Radiation therapy

The risk of local failure and biochemical progression depends on Gleason score, initial prostate-specific antigen (PSA) level, positive seminal vesicles, and positive margins. [51, 52] Radiation therapy is effective in reducing biochemical recurrence and for achieving local control in patients with local failure. [53, 54] There has been considerable debate about the timing of radiation therapy. Proponents of adjuvant therapy emphasize the adjuvant radiation therapy of 60–64 Gy administered soon after wound healing, typically within 3 months after surgery for pathologically confirmed predictors of recurrence like capsule penetration, seminal vesicle invasion, margin positivity or for high risk T3 disease. This approach reduces biochemical recurrence and improves local control, as evidenced from three large randomized trials. [53, 54, 55]  

Opponents of this approach cite the lack of improvement in survival indices at 5 years, (overall, cancer specific and metastasis free survival) and the increased rates of acute and late gastrointestinal toxicity, urinary stricture and incontinence as reasons for opting for a salvage approach. Salvage radiotherapy offers a chance of cure for patients with biochemical recurrence. Using ultrasensitive PSA for early detection and using dosages of up to 75 Gy, [56] 60% of the patients can reach an undetectable PSA and 80% of these can be progression-free after 5 years. [57, 58] PSA is a very sensitive marker of recurrence and to date no difference in radiation outcomes has been reported between patients with low versus lower PSA values.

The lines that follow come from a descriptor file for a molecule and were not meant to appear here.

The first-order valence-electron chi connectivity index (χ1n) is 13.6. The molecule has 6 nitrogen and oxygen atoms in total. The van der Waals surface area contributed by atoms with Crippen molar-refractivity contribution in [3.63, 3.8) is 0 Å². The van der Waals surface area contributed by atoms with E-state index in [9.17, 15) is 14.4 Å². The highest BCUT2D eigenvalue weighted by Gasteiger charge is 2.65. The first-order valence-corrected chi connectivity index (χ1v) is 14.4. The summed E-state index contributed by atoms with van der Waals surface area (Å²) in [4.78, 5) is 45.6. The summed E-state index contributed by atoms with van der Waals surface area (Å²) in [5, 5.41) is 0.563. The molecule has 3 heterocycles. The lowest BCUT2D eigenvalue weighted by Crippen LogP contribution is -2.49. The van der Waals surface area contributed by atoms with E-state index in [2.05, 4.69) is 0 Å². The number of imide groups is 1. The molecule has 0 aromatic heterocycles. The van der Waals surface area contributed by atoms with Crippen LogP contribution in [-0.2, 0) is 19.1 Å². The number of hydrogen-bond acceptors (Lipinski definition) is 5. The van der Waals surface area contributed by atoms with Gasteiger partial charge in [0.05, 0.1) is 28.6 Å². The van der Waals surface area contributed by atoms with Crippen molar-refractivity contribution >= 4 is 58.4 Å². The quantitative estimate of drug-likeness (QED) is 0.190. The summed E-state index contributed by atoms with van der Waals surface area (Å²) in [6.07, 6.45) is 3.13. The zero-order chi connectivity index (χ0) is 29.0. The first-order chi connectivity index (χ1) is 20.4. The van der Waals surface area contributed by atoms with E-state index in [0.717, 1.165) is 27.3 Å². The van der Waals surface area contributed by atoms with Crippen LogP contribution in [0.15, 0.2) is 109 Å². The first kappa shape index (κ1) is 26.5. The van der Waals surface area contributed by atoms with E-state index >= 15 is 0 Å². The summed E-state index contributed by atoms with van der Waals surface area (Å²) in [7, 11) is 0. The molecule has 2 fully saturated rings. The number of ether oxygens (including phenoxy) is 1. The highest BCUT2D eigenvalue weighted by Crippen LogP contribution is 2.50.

Thus, the literature would support adjuvant radiotherapy be reserved for infrequent patients at very high risk of local recurrence (e.g. multiple positive surgical margins), with the rest being monitored for recurrence and treated with salvage radiotherapy if needed. [59] Adding a short course of hormone therapy to salvage radiation therapy has recently been shown to improve biochemical progression and clinical progression at 5 years, compared to radiation alone in randomized phase III trial (GETUG-AFU16). No additional late adverse events occurred in patients receiving short-term androgen suppression compared with those who received radiotherapy alone. [60]



Intraoperative complications

Radical prostatectomy is a well-tolerated procedure that is associated with low morbidity and few intraoperative complications in experienced hands.

Hemorrhage is the most common intraoperative complication, with venous bleeding the most likely source. Venous bleed can occur during endopelvic fascia incision, puboprostatic ligament division and during exposure of the apex of the prostate with transection of the dorsal vein complex (DVC). Bleeding from the DVC can be profuse and difficult to control. Division of the DVC over the urethra and oversewing can is used to manage bleeding from DVC.

With improved surgical technique and experience, the incidence of hemorrhage has decreased with mean estimated blood loss ranging from 300-1000 ml in most of the contemporary prostatectomy cohorts. [61, 62]  

Transfusion rates vary from 2-20% for patients undergoing RRP. Autologous blood donation is an option to avoid transfusion risk.  An alternate approach has been to utilize epoetin alpha injection to stimulate and boost red cell production prior to the operation. 2 preoperative doses 600 IU/kg given on days (-14) and (-7) are safe for significantly increasing hematocrit in men before radical retropubic prostatectomy. [63]

Less common intraoperative complications are rectal injury, obturator nerve injury and ureteral injury.

Postoperative complications

Delayed hemorrhage is a rare complication of radical prostatectomy. Expectant management is employed, along with blood transfusion. However, large pelvic hematomas can drain through urethrovesical anastomosis causing bladder neck contracture or incontinence later. [64] Hence it is prudent to explore and drain large hematomas that require blood transfusion.

Thromboembolic events including deep vein thrombosis (DVT) and pulmonary embolism occur in the early post-operative period. Open radical prostatectomy (compared to RALP) and lymph node dissection increase the odds of thromboembolic events. [65] Using sequential compression devices, proper lower extremity positioning and early ambulation can prevent DVT development.